“One cherished sin will, little by little, debase the character, bringing all its nobler powers into subjection to the evil desire. The removal of one safeguard from the conscience, the indulgence of one evil habit, one neglect of the high claims of duty, breaks down the defenses of the soul and opens the way for Satan to come in and lead us astray.”—Conflict and Courage, p. 114.
b. If we realize we have the spirit of Pharaoh, what must we do? Isaiah 27:5.
“Every provision has been made for our infirmities, every encouragement offered us to come to Christ.”—Christ’s Object Lessons, p. 156.
4. THE RESULTS OF REFUSING TO LISTEN
a. In the end, why did Pharaoh do what God had asked? Exodus 12:30–32.
b. Whom did God intend to benefit by His messages to Pharaoh? Exodus 3:19, 20.
“ ‘For this cause have I raised thee up, for to show in thee My power’ (Exodus 9:16). Not that God had given [Pharaoh] an existence for this purpose, but His providence had overruled events to place him upon the throne at the very time appointed for Israel’s deliverance. Though this haughty tyrant had by his crimes forfeited the mercy of God, yet his life had been preserved that through his stubbornness the Lord might manifest His wonders in the land of Egypt. The disposing of events is of God’s providence. He could have placed upon the throne a more merciful king, who would not have dared to withstand the mighty manifestations of divine power. But in that case the Lord’s purposes would not have been accomplished. His people were permitted to experience the grinding cruelty of the Egyptians, that they might not be deceived concerning the debasing influence of idolatry. In His dealing with Pharaoh, the Lord manifested His hatred of idolatry and His determination to punish cruelty and oppression.”—Patriarchs and Prophets, pp. 267, 268.
c. If we are unwilling to listen to God, what can we learn from Pharaoh’s example? Proverbs 1:24–28; Zechariah 7:11, 12; Hebrews 12:25.
“God sent [Pharaoh] a message of warning and mercy, but he refused to acknowledge the God of heaven and would not render obedience to His commands. He asked, ‘Who is the Lord, that I should obey his voice?’ (Exodus 5:2). . . .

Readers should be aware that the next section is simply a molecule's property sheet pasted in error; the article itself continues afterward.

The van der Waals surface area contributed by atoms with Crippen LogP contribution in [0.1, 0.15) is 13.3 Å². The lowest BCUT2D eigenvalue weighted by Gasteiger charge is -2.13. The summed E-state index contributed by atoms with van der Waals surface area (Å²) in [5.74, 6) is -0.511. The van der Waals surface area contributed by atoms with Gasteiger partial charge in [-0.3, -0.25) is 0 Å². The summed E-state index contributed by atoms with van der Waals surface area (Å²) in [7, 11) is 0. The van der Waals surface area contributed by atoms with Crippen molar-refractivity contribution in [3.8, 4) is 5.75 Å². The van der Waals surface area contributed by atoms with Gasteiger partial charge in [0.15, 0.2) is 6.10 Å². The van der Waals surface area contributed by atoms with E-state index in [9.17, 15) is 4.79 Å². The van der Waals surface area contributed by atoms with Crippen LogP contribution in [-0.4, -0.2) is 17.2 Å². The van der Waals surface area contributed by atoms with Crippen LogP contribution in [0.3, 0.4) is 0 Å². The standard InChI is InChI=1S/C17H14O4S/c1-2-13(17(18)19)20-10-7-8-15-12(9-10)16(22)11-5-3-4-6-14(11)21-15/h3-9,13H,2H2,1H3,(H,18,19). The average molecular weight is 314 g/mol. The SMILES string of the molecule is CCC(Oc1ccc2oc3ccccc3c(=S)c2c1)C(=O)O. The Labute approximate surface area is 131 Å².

“Every additional evidence of the power of God that the Egyptian monarch resisted, carried him on to a stronger and more persistent defiance of God. . . . This case is a clear illustration of the sin against the Holy Ghost. . . . Gradually the Lord withdrew His Spirit. Removing His restraining power, He gave the king into the hands of the worst of all tyrants—self.”—Conflict and Courage, p. 89.
5. THE PROPHET WHO WOULD NOT LISTEN
a. How many times did God try to get Balaam’s attention? Numbers 22:22–27.
b. What prevented Balaam from recognizing God’s message sooner? 2 Peter 2:20, 21. When we are frustrated and believe things aren’t going our way, is God, perhaps, trying to get our attention?
“Balaam was blinded to the heavenly interposition and knew not that God was obstructing his path.”—Patriarchs and Prophets, pp. 441, 442.
“A single cherished sin poisoned the entire character [of Balaam] and caused [his] destruction.”—Conflict and Courage, p. 114.
“When one clearly sees a duty, let him not presume to go to God with the prayer that he may be excused from performing it. He should rather, with a humble, submissive spirit, ask for divine strength and wisdom to meet its claims.”—Ibid., p. 113.
“We are apt to look upon men of experience as safe from the allurements of sinful pleasure. But still we often see those whose early life has been exemplary being led away by the fascinations of sin, and sacrificing their God-given manhood for self-gratification. For a time they vacillate between the promptings of principle and their inclination to pursue a forbidden course; but the current of evil finally proves too strong for their good resolutions, as in the case of the once wise and righteous king, Solomon.”—The Health Reformer, June 1, 1878.
PERSONAL REVIEW QUESTIONS
1. How many people does God talk to who are unlikely to listen to Him?
2. In what ways do we defy God like Pharaoh did?
3. What must we do if we have ignored God?
4. How do we harden our heart today against God?
5. What are the similarities and differences between Pharaoh and Balaam?